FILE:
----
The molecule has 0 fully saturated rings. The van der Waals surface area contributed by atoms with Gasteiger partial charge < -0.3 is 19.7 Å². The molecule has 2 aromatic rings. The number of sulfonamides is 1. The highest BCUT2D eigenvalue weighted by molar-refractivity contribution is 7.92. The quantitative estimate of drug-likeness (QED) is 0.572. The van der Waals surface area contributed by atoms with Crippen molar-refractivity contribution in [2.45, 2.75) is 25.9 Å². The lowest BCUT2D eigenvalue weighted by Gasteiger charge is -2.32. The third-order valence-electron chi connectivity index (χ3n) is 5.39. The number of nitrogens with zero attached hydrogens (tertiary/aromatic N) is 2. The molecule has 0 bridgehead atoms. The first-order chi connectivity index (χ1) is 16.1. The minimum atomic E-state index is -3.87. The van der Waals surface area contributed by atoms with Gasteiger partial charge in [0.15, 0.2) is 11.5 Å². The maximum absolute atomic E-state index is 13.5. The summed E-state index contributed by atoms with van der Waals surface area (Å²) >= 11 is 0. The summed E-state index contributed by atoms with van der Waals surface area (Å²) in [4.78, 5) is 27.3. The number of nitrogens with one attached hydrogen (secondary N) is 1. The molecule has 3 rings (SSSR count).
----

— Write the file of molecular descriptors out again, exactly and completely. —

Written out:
The molecule has 0 fully saturated rings. The van der Waals surface area contributed by atoms with Gasteiger partial charge < -0.3 is 19.7 Å². The molecule has 2 aromatic rings. The number of sulfonamides is 1. The highest BCUT2D eigenvalue weighted by molar-refractivity contribution is 7.92. The quantitative estimate of drug-likeness (QED) is 0.572. The van der Waals surface area contributed by atoms with Crippen molar-refractivity contribution in [2.45, 2.75) is 25.9 Å². The lowest BCUT2D eigenvalue weighted by Gasteiger charge is -2.32. The third-order valence-electron chi connectivity index (χ3n) is 5.39. The number of nitrogens with zero attached hydrogens (tertiary/aromatic N) is 2. The molecule has 0 bridgehead atoms. The first-order chi connectivity index (χ1) is 16.1. The minimum atomic E-state index is -3.87. The van der Waals surface area contributed by atoms with Gasteiger partial charge in [0.15, 0.2) is 11.5 Å². The maximum absolute atomic E-state index is 13.5. The summed E-state index contributed by atoms with van der Waals surface area (Å²) >= 11 is 0. The summed E-state index contributed by atoms with van der Waals surface area (Å²) in [4.78, 5) is 27.3. The number of nitrogens with one attached hydrogen (secondary N) is 1. The molecule has 3 rings (SSSR count).